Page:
Uppsala University, Disciplinary Domain of Science and Technology, Biology, Department of Physiology and Developmental Biology. Uppsala University, Disciplinary Domain of Science and Technology, Biology, Department of Physiology and Developmental Biology, Animal Development and Genetics.
    Singh, Prim B.
    HP1-beta is required for development of the cerebral neocortex and neuromuscular junctions2008In: Journal of Cell Biology, ISSN 0021-9525, E-ISSN 1540-8140, Vol. 183, no 4, p. 597-606Article in journal (Refereed)
    Abstract [en]

    HP1 proteins are thought to be modulators of chromatin organization in all mammals, yet their exact physiological function remains unknown. In a first attempt to elucidate the function of these proteins in vivo, we disrupted the murine Cbx1 gene, which encodes the HP1-beta isotype, and show that the Cbx1(-/-) null mutation leads to perinatal lethality. The newborn mice succumbed to acute respiratory failure, whose likely cause is the defective development of neuromuscular junctions within the endplate of the diaphragm. We also observe aberrant cerebral cortex development in Cbx1(-/-) mutant brains, which have reduced proliferation of neuronal precursors, widespread cell death, and edema. In vitro cultures of neurospheres from Cbx1(-/-) mutant brains reveal a dramatic genomic instability. Our results demonstrate that HP1 proteins are not functionally redundant and that they are likely to regulate lineage-specific changes in heterochromatin organization.

  • 4. Barton, S C
    et al.
    Arney, K L
    Shi, Wei
    Uppsala University, Disciplinary Domain of Science and Technology, Biology, Department of Physiology and Developmental Biology, Animal Development and Genetics.
    Niveleau, A
    Fundele, Reinald
    Uppsala University, Disciplinary Domain of Science and Technology, Biology, Department of Physiology and Developmental Biology, Animal Development and Genetics.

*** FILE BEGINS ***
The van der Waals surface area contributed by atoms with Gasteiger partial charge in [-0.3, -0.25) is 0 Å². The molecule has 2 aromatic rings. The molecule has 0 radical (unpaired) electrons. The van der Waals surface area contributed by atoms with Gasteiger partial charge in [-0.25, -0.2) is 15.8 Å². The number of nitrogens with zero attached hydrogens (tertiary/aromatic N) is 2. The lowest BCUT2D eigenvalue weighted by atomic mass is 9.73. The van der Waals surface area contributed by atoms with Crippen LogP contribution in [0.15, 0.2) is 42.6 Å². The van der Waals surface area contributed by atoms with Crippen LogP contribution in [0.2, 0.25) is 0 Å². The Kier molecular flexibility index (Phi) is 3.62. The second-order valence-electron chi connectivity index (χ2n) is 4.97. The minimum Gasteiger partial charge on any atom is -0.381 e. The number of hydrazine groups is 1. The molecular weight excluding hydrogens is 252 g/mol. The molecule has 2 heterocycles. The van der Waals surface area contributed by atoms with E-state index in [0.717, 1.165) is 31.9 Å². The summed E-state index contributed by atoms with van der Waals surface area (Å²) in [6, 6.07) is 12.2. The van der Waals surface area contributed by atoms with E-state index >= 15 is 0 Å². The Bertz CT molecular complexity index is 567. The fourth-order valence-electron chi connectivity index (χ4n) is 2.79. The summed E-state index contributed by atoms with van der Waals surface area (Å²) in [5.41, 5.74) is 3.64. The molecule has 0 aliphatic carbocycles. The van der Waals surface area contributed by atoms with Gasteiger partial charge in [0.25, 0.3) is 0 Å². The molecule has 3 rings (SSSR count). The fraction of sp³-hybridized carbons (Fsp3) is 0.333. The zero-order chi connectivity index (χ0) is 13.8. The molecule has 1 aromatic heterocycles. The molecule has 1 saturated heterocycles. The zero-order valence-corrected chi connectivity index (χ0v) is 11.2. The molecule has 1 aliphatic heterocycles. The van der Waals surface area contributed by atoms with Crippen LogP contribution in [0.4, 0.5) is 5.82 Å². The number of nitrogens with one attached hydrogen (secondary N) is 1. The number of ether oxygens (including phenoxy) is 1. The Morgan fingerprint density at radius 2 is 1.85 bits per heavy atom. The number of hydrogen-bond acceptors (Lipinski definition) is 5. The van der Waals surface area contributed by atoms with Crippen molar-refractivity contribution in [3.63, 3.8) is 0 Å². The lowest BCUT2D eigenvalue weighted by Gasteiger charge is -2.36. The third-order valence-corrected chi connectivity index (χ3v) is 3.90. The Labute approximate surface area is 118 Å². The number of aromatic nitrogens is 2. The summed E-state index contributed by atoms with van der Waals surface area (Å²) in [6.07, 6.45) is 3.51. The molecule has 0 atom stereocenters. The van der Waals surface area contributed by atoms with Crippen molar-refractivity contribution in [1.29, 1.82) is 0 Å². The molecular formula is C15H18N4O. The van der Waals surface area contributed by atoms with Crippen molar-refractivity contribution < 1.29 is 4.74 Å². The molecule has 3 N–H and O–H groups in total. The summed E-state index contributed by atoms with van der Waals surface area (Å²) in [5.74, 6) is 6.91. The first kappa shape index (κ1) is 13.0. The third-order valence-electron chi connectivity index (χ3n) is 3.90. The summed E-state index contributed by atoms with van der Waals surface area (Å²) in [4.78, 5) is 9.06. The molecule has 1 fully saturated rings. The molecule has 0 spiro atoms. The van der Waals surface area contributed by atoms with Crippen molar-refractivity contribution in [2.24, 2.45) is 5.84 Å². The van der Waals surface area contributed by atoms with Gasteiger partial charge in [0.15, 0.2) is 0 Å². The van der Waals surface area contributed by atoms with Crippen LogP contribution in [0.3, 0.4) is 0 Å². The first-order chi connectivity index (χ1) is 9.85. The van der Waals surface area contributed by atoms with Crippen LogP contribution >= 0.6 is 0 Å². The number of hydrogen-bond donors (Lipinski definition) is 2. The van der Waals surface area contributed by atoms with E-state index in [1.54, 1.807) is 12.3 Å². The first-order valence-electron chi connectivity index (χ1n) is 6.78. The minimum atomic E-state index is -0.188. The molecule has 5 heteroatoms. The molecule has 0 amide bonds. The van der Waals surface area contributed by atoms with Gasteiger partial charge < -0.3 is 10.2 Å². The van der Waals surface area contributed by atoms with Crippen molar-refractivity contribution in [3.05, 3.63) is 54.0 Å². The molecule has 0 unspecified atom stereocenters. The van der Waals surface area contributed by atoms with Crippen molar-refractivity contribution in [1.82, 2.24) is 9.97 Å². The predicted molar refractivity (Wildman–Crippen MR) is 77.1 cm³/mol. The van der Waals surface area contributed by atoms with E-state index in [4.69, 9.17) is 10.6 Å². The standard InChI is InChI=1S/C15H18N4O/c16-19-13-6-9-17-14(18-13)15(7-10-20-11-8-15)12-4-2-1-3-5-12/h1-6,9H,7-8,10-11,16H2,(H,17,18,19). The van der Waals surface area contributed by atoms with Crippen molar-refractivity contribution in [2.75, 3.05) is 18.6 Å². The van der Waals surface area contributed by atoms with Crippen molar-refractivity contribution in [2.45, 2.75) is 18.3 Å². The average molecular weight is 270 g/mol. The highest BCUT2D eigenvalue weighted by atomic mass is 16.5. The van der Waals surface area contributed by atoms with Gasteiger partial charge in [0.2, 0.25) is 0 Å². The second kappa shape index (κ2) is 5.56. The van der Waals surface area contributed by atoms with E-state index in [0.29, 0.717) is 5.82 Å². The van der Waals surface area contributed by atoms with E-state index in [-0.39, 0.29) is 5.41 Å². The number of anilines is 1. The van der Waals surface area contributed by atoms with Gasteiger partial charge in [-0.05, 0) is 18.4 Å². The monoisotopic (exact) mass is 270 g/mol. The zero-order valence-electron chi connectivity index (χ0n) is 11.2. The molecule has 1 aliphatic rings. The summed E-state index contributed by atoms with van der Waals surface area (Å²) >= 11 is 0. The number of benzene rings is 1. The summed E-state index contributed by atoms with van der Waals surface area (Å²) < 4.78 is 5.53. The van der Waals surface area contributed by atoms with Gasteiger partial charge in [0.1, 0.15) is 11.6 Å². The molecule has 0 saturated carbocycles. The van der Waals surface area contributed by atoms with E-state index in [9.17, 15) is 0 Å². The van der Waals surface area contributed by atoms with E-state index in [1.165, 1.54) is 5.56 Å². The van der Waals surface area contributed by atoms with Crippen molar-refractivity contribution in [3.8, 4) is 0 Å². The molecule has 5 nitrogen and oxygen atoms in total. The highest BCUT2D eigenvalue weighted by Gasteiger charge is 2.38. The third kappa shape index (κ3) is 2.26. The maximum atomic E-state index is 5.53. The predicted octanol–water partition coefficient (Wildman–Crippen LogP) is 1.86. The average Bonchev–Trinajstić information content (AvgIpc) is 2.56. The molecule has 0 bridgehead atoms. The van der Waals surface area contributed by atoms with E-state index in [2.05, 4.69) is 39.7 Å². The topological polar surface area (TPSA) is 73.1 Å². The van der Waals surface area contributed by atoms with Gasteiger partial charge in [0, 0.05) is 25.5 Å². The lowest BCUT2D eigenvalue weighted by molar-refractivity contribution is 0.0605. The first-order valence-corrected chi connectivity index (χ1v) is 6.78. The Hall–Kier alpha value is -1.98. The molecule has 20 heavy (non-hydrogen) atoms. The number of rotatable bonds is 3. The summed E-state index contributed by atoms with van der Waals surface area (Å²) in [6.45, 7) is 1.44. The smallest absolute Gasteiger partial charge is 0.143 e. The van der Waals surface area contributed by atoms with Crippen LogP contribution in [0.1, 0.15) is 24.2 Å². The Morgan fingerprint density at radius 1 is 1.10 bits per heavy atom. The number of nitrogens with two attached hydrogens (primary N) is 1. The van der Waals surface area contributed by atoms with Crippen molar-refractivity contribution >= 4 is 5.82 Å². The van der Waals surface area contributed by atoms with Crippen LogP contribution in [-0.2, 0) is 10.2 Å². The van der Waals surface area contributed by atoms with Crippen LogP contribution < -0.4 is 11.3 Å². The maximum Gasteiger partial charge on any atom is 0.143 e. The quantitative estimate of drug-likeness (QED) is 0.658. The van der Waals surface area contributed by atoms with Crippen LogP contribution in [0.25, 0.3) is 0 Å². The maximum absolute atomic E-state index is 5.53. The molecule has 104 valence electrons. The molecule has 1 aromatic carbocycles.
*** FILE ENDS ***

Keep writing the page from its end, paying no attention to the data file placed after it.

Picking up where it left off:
Surani, M A
    Haaf, T
    Genome-wide methylation patterns in normal and uniparental early mouse embryos2001In: Human Molecular Genetics, ISSN 0964-6906, E-ISSN 1460-2083, Vol. 10, no 26, p. 2983-7Article in journal (Refereed)
  • 5.
    Bergström, Rosita
    Uppsala University, Teknisk-naturvetenskapliga vetenskapsområdet, Faculty of Science and Technology, Biology, Department of Physiology and Developmental Biology. Uppsala University, Teknisk-naturvetenskapliga vetenskapsområdet, Faculty of Science and Technology, Biology, Department of Physiology and Developmental Biology, Animal Development and Genetics. zoologisk utveckling.
    Epigenetic Regulation of Replication Timing and Signal Transduction2006Licentiate thesis, monograph (Other scientific)
  • 6. Bergström, Rosita
    et al.
    Lezcano, Magda
    Uppsala University, Disciplinary Domain of Science and Technology, Biology, Department of Physiology and Developmental Biology, Animal Development and Genetics.
    Sjölinder, Mikael
    Mukhopadhyay, Rituparna
    Whitehead, Joanne
    Tiwari, Vijay Kumar
    Kurukuti, Sreenivasulu
    Mattsson, Anita
    Ohlsson, Rolf
    The Chromatin Insulator Protein CTCF delays DNA Replication TimingArticle in journal (Refereed)
  • 7. Bertilsson, G
    et al.
    Heidrich, J
    Svensson, K
    Asman, M
    Jendeberg, L
    Sydow-Backman, M
    Ohlsson, R
    Uppsala University, Teknisk-naturvetenskapliga vetenskapsområdet, Faculty of Science and Technology, Biology, Department of Physiology and Developmental Biology. Uppsala University, Teknisk-naturvetenskapliga vetenskapsområdet, Faculty of Science and Technology, Biology, Department of Physiology and Developmental Biology, Animal Development and Genetics. zoologisk utvecklingsbiologi.
    Postlind, H
    Blomquist, P
    Berkenstam, A
    Identification of a human nuclear receptor defines a new signaling pathway for CYP3A induction1998In: PROCEEDINGS OF THE NATIONAL ACADEMY OF SCIENCES OF THE UNITED STATES OF AMERICA, ISSN 0027-8424, Vol. 95, no 21, p. 12208-12213Article in journal (Other scientific)
    Abstract [en]

    Nuclear receptors regulate metabolic pathways in response to changes in the environment by appropriate alterations in gene expression of key metabolic enzymes, Here, a computational search approach based on iteratively built hidden Markov models of nuclea

  • 8. Brunner, Sandra
    et al.
    Colman, Dvora
    Travis, Alexander J.
    Luhmann, Ulrich F. O.
    Shi, Wei
    Uppsala University, Disciplinary Domain of Science and Technology, Biology, Department of Physiology and Developmental Biology, Animal Development and Genetics.
    Feil, Silke
    Imsand, Coni
    Nelson, Jacquelyn
    Grimm, Christian
    Ruelicke, Thomas
    Fundele, Reinald
    Uppsala University, Disciplinary Domain of Science and Technology, Biology, Department of Physiology and Developmental Biology, Animal Development and Genetics.
    Neidhardt, John
    Berger, Wolfgang
    Overexpression of RPGR leads to male infertility in mice due to defects in flagellar assembly2008In: Biology of Reproduction, ISSN 0006-3363, E-ISSN 1529-7268, Vol. 79, no 4, p. 608-617Article in journal (Refereed)
    Abstract [en]